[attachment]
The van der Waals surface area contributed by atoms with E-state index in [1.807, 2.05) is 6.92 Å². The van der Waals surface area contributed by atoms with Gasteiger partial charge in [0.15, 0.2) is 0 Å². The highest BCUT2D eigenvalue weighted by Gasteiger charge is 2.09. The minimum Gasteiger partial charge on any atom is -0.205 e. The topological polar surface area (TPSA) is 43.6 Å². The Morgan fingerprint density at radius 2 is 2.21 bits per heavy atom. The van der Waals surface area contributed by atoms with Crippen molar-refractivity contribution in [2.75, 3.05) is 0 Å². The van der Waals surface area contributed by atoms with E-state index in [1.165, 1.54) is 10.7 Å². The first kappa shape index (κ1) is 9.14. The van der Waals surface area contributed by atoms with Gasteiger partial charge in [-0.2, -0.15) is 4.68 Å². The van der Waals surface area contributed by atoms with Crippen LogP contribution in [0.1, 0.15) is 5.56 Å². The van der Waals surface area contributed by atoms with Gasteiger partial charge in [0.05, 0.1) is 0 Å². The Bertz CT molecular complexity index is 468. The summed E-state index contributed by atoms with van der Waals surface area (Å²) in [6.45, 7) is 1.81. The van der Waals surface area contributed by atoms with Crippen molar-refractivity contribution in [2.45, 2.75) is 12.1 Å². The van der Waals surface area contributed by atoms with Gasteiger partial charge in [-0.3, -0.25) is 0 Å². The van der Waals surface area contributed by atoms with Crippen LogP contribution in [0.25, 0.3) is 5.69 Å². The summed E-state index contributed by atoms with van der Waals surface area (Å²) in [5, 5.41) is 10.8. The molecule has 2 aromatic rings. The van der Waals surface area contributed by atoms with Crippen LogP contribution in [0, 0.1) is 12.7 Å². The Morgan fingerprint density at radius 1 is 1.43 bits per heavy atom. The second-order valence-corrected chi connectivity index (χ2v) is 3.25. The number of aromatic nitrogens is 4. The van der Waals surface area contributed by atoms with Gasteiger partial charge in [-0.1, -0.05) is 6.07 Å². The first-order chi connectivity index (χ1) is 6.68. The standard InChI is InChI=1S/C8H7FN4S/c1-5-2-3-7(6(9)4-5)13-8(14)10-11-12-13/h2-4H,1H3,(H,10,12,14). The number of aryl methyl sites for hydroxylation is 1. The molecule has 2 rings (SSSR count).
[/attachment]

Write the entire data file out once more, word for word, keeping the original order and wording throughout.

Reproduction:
The van der Waals surface area contributed by atoms with E-state index in [1.807, 2.05) is 6.92 Å². The van der Waals surface area contributed by atoms with Gasteiger partial charge in [0.15, 0.2) is 0 Å². The highest BCUT2D eigenvalue weighted by Gasteiger charge is 2.09. The minimum Gasteiger partial charge on any atom is -0.205 e. The topological polar surface area (TPSA) is 43.6 Å². The Morgan fingerprint density at radius 2 is 2.21 bits per heavy atom. The van der Waals surface area contributed by atoms with Crippen molar-refractivity contribution in [2.75, 3.05) is 0 Å². The van der Waals surface area contributed by atoms with E-state index in [1.165, 1.54) is 10.7 Å². The first kappa shape index (κ1) is 9.14. The van der Waals surface area contributed by atoms with Gasteiger partial charge in [-0.2, -0.15) is 4.68 Å². The van der Waals surface area contributed by atoms with Crippen LogP contribution in [0.1, 0.15) is 5.56 Å². The van der Waals surface area contributed by atoms with Gasteiger partial charge in [0.05, 0.1) is 0 Å². The Bertz CT molecular complexity index is 468. The summed E-state index contributed by atoms with van der Waals surface area (Å²) in [6.45, 7) is 1.81. The van der Waals surface area contributed by atoms with Crippen molar-refractivity contribution in [2.45, 2.75) is 12.1 Å². The van der Waals surface area contributed by atoms with Gasteiger partial charge in [-0.3, -0.25) is 0 Å². The van der Waals surface area contributed by atoms with Crippen LogP contribution in [0.25, 0.3) is 5.69 Å². The summed E-state index contributed by atoms with van der Waals surface area (Å²) in [5, 5.41) is 10.8. The molecule has 2 aromatic rings. The van der Waals surface area contributed by atoms with Crippen LogP contribution in [0, 0.1) is 12.7 Å². The Morgan fingerprint density at radius 1 is 1.43 bits per heavy atom. The second-order valence-corrected chi connectivity index (χ2v) is 3.25. The number of aromatic nitrogens is 4. The van der Waals surface area contributed by atoms with Gasteiger partial charge in [-0.1, -0.05) is 6.07 Å². The first-order chi connectivity index (χ1) is 6.68. The standard InChI is InChI=1S/C8H7FN4S/c1-5-2-3-7(6(9)4-5)13-8(14)10-11-12-13/h2-4H,1H3,(H,10,12,14). The number of aryl methyl sites for hydroxylation is 1. The molecule has 2 rings (SSSR count).